Update on Power Line Battles in the United States
RETA has reported on many of the overhead transmission line battles in the United States in earlier “Latest News” articles and home page blogs, including this November 30, 2014 blog. Media reports continue almost on a daily basis regarding concerns by U.S. residents about the negative impacts of overhead power lines and towers. As well, many U.S. residents and organizations opposing overhead power lines point out the many benefits of burying them. Following are a few updates since our November 30 blog.
The Nebraska Public Power District (NPPD) announced on January 26 the final route for its controversial 345 kV 220-mile-long high voltage transmission line (a.k.a. R-Project). The $361.5 million project will cross 8 counties in the Nebraska Sandhills. Landowners, many represented by the grassroots organization Save the Sandhills, say the line will destroy the fragile ecosystem of grasses and dunes, adversely affect land values and hurt ecotourism and other businesses in the region. The line will also run through one of the last strongholds for the federally endangered American burying beetle. Many landowners feel the Sandhills should be protected and respected because it’s a state treasure and a national treasure. Save the Sandhills had presented the NPPD with a petition in December with nearly 1,600 signatures opposed to the overhead line, but the NPPD essentially ignored it by stating they do not consider petitions as input to their line routing process. (So much for listening to the folks who will be most directly and negatively impacted.) Although many landowners want to continue to fight against the final route, under state law the NPPD has the power to use eminent domain (expropriation) if a landowner refuses to grant an easement for the transmission line right-of-way.
Dominion Virginia Power plans to build a 230 kV transmission line through Prince William County, Virginia to service a new data centre (Amazon?) in Haymarket continue to be opposed by residents, local politicians and community organizations such as the Coalition to Protect Prince William County and Fight the Power Line. Elena Schlossberg with the Coalition recently said the only acceptable option is to place the lines underground along Interstate 66. Delegate Bob Marshall and Sen. Dick Black are introducing legislation that would require similar data centres or businesses in Virginia to be placed only in areas zoned for industrial use. Under their proposals, the owners of data centres outside industrial zones and more than 300 feet from an existing transmission line would have to place a new transmission line underground – and would have to pay for it. Prince William County Board Chairman Corey Stewart said Dominion’s plans to send the power lines through residential areas amount to “no less than corporate vandalism”. Stewart took action saying, “As of Friday afternoon (Jan. 9), I signed into law the county’s acceptance of a deed of easement, a conservation easement, from the citizens of Somerset Crossing, thereby prohibiting for all time any power lines going through their neighborhood, or Greenhill, or Haymarket.” Meanwhile, Dominion Virginia Power says it’s reviewing several options for the power line, including a hybrid overhead and underground route.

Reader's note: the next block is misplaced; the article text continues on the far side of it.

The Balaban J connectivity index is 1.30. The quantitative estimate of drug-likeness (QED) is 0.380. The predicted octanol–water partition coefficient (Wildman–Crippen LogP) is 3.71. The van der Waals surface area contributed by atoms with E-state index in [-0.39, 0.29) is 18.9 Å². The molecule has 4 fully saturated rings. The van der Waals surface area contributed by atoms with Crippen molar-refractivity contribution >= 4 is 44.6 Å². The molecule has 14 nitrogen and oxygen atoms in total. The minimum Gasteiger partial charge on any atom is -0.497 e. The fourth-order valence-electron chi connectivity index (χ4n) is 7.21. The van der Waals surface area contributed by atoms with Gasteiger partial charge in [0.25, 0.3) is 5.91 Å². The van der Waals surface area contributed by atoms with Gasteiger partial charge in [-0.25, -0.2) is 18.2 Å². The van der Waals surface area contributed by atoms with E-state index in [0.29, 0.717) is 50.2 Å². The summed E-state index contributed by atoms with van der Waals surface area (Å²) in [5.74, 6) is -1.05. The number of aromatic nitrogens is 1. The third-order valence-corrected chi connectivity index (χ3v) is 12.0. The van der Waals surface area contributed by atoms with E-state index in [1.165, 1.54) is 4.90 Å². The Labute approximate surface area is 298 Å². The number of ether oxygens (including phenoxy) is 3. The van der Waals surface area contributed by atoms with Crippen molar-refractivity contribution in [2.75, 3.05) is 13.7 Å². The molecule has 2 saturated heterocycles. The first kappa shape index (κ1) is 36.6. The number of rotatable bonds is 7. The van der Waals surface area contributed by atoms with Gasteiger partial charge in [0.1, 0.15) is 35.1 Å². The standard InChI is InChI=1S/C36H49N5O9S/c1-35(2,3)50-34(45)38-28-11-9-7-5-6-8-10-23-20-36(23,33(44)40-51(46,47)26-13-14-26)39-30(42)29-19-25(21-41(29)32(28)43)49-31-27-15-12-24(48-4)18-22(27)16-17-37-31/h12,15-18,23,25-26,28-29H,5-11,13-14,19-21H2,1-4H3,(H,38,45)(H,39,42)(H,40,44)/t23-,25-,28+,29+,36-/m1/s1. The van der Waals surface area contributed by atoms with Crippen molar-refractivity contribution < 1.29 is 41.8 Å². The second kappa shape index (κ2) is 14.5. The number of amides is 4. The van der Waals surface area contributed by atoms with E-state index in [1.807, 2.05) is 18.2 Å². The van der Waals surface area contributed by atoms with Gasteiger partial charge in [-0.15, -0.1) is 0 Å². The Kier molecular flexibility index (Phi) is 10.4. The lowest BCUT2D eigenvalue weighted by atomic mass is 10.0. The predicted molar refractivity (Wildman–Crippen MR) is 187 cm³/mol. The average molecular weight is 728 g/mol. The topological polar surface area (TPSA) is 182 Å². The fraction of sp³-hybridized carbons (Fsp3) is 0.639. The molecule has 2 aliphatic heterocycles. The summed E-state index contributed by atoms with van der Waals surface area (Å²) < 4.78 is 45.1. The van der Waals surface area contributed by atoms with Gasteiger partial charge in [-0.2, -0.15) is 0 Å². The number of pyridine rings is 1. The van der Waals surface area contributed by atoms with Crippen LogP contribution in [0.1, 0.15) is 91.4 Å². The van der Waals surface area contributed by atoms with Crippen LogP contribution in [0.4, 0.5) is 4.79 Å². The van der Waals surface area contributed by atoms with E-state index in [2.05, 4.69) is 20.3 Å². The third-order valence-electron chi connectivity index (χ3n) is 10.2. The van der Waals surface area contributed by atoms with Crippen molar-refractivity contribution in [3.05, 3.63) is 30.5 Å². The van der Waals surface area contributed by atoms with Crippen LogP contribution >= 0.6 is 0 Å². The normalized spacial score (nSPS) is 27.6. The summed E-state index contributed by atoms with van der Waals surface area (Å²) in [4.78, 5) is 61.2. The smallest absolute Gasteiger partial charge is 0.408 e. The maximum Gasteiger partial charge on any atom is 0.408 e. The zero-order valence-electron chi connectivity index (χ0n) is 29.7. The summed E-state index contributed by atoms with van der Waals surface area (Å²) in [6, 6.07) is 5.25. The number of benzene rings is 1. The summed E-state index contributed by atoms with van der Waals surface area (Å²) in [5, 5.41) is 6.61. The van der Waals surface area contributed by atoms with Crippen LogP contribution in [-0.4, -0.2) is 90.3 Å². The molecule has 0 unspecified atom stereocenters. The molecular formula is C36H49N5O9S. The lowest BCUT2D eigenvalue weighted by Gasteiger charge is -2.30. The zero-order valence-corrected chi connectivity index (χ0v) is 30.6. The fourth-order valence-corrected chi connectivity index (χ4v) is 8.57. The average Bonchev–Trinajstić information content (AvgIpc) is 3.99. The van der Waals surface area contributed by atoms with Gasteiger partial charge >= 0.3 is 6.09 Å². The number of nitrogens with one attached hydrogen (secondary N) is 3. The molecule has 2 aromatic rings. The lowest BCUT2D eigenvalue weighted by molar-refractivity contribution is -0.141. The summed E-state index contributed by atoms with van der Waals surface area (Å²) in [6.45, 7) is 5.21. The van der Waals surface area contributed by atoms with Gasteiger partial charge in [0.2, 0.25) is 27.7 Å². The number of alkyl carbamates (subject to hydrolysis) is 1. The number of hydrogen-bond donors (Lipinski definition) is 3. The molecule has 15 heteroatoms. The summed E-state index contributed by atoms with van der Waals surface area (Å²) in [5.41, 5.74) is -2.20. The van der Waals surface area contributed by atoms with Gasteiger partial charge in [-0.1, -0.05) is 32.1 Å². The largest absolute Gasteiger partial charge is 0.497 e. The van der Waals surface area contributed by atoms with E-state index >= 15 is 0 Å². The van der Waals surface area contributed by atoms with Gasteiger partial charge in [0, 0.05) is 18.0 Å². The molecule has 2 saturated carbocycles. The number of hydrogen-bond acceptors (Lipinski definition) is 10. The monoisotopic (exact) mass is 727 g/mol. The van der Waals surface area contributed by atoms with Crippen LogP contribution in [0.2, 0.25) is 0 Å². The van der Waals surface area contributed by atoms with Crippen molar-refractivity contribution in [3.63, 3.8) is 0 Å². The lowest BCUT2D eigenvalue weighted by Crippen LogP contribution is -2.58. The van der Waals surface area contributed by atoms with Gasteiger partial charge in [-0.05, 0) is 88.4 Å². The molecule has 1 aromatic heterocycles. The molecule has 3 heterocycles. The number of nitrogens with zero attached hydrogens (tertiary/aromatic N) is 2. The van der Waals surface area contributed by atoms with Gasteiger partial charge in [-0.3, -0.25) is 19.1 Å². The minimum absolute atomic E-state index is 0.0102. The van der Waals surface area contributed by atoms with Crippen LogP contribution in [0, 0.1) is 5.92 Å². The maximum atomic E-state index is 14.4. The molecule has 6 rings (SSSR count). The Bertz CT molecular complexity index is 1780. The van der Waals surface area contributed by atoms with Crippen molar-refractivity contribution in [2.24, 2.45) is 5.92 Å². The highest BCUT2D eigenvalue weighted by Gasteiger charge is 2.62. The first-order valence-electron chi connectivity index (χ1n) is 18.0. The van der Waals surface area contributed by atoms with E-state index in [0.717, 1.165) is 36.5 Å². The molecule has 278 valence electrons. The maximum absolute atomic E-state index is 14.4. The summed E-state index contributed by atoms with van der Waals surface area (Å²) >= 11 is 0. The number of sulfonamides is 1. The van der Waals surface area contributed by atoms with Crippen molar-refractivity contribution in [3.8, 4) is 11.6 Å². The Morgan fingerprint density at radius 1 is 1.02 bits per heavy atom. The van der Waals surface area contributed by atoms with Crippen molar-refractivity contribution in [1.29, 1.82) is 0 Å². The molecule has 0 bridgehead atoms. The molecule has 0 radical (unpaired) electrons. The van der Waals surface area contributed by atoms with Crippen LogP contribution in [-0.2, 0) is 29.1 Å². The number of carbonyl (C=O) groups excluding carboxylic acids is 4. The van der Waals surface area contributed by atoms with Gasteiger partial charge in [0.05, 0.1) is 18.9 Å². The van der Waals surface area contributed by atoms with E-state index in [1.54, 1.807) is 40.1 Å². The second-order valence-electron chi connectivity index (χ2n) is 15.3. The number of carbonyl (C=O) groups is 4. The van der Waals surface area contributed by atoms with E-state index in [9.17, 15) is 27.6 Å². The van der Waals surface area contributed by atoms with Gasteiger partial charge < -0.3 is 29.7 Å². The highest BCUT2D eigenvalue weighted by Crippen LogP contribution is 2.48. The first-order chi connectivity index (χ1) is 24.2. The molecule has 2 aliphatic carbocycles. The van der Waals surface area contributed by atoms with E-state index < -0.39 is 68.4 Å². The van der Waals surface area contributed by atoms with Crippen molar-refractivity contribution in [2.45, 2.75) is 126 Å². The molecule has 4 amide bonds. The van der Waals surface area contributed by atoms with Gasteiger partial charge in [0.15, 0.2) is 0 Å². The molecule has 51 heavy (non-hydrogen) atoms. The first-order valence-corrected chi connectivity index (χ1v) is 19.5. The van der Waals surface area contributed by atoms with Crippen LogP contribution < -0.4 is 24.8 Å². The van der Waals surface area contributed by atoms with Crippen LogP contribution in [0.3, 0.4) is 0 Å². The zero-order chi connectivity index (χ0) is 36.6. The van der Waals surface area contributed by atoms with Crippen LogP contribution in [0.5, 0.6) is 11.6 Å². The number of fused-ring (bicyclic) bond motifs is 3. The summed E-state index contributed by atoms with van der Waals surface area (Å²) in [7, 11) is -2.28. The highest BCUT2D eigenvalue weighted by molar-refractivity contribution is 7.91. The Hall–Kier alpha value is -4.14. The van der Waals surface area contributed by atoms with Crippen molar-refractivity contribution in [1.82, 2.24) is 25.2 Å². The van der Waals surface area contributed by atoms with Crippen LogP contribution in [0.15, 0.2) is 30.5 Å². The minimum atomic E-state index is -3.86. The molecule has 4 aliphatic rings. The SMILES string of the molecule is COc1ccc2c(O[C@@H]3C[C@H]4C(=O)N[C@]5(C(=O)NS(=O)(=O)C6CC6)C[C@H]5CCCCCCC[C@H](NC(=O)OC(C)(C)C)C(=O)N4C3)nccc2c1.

James City Council, Save the James Alliance and the James River Association have recently asked the Virginia Supreme Court to overturn the 2013 approval by the State Corporation Commission (SCC) of Dominion Virginia Power’s new transmission line across the James River. The claimants state that when the SCC approved the project, it did not take steps to minimize the impacts of the 500 kV transmission line, such as requiring the line to be buried under the river or installed in a less sensitive place. The claimants and their experts indicate that the approved overhead line would negatively impact significant historic and environmental resources in the area where the line would cross the James River. They contend that the towers and lines, nearly as tall as the Statue of Liberty, will mar views of the significant historic and environmental resources. In spite of petitions, many submissions by experts, and repeated requests over the past 3 years by local governments, many local and state organizations and many others to have the line buried under the river, Dominion insists on building the transmission line above ground with unsightly towers and conductors spanning the historic James River.
Opposition is growing to the Rock Island Clean Line proposed by Clean Line Energy Partners LLC, that would see an overhead 500-mile-long direct current high voltage transmission line built in Iowa and Illinois. The $2 billion line, starting in Granville, Iowa and ending in Morris, Illinois, would purportedly transport power from wind-energy-rich states in the midwest to the greater Chicago area in Illinois and further east. RETA had previously reported (Dec. 4, 2012 “Latest News”) on concerns about the line raised by Block RICL, primarily in Illinois; concerns include: the line’s impact on agricultural operations, soil compaction and crop damage incurred by tower and line maintenance activities, increased power costs to consumers to pay for the line, and the project would deter further growth and development of wind energy in Illinois. More recently, landowners in Iowa are expressing their outrage over the proposed line. The Preservation of Rural Iowa Alliance, representing more than 1,000 landowners across the 16-county region that would be impacted, is opposed to the use of eminent domain for the taking of their private land for the transmission line right-of-way and argue the line doesn’t serve a public good in the state because none of the electricity transported will be used in Iowa. They’re concerned about impacts of the line on agricultural operations, removal of good farm land, property devaluation, and documented health impacts. Some landowners are also upset about the inadequate compensation offered by Clean Line Energy Partners. Nearly 1,200 formal objections have been filed with the utilities board.